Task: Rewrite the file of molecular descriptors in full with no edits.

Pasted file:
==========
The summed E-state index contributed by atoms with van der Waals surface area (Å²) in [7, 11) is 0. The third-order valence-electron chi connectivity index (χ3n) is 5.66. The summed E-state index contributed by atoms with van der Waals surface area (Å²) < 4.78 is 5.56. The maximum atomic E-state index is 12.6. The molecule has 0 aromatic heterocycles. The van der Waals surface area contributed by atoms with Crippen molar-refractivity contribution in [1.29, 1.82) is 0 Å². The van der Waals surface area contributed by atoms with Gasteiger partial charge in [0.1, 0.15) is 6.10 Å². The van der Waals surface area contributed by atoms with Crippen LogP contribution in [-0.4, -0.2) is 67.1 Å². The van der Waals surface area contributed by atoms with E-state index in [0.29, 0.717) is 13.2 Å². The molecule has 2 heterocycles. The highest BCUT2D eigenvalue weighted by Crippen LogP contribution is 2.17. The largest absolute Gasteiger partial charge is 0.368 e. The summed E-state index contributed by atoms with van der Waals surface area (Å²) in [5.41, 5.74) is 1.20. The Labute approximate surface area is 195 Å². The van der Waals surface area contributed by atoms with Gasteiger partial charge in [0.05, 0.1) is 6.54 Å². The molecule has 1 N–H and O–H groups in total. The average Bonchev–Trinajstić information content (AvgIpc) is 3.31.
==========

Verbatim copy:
The summed E-state index contributed by atoms with van der Waals surface area (Å²) in [7, 11) is 0. The third-order valence-electron chi connectivity index (χ3n) is 5.66. The summed E-state index contributed by atoms with van der Waals surface area (Å²) < 4.78 is 5.56. The maximum atomic E-state index is 12.6. The molecule has 0 aromatic heterocycles. The van der Waals surface area contributed by atoms with Crippen molar-refractivity contribution in [1.29, 1.82) is 0 Å². The van der Waals surface area contributed by atoms with Gasteiger partial charge in [0.1, 0.15) is 6.10 Å². The van der Waals surface area contributed by atoms with Crippen LogP contribution in [-0.4, -0.2) is 67.1 Å². The van der Waals surface area contributed by atoms with E-state index in [0.29, 0.717) is 13.2 Å². The molecule has 2 heterocycles. The highest BCUT2D eigenvalue weighted by Crippen LogP contribution is 2.17. The largest absolute Gasteiger partial charge is 0.368 e. The summed E-state index contributed by atoms with van der Waals surface area (Å²) in [5.41, 5.74) is 1.20. The Labute approximate surface area is 195 Å². The van der Waals surface area contributed by atoms with Gasteiger partial charge in [0.05, 0.1) is 6.54 Å². The molecule has 1 N–H and O–H groups in total. The average Bonchev–Trinajstić information content (AvgIpc) is 3.31.